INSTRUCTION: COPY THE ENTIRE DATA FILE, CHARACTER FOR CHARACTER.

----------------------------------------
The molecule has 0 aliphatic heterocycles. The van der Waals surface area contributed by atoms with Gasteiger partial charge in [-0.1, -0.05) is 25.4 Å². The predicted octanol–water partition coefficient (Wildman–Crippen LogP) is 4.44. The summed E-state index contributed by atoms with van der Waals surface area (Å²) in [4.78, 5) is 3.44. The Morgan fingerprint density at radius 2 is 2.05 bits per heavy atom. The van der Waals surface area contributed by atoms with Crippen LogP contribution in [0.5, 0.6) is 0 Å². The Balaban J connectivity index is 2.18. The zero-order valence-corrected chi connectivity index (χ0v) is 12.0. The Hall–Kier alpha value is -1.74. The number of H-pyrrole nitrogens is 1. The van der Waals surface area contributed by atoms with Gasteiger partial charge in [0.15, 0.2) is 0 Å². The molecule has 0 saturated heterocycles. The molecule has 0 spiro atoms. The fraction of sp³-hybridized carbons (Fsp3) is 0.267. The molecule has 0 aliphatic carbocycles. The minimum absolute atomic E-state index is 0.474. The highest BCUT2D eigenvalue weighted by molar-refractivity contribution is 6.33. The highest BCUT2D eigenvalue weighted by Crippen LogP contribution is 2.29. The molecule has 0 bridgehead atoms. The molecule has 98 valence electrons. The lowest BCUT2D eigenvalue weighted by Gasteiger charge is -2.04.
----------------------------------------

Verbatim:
The molecule has 0 aliphatic heterocycles. The van der Waals surface area contributed by atoms with Gasteiger partial charge in [-0.1, -0.05) is 25.4 Å². The predicted octanol–water partition coefficient (Wildman–Crippen LogP) is 4.44. The summed E-state index contributed by atoms with van der Waals surface area (Å²) in [4.78, 5) is 3.44. The Morgan fingerprint density at radius 2 is 2.05 bits per heavy atom. The van der Waals surface area contributed by atoms with Crippen LogP contribution in [0.5, 0.6) is 0 Å². The Balaban J connectivity index is 2.18. The zero-order valence-corrected chi connectivity index (χ0v) is 12.0. The Hall–Kier alpha value is -1.74. The number of H-pyrrole nitrogens is 1. The van der Waals surface area contributed by atoms with Gasteiger partial charge in [0.15, 0.2) is 0 Å². The molecule has 0 saturated heterocycles. The molecule has 0 spiro atoms. The fraction of sp³-hybridized carbons (Fsp3) is 0.267. The molecule has 0 aliphatic carbocycles. The minimum absolute atomic E-state index is 0.474. The highest BCUT2D eigenvalue weighted by molar-refractivity contribution is 6.33. The highest BCUT2D eigenvalue weighted by Crippen LogP contribution is 2.29. The molecule has 0 bridgehead atoms. The molecule has 98 valence electrons. The lowest BCUT2D eigenvalue weighted by Gasteiger charge is -2.04.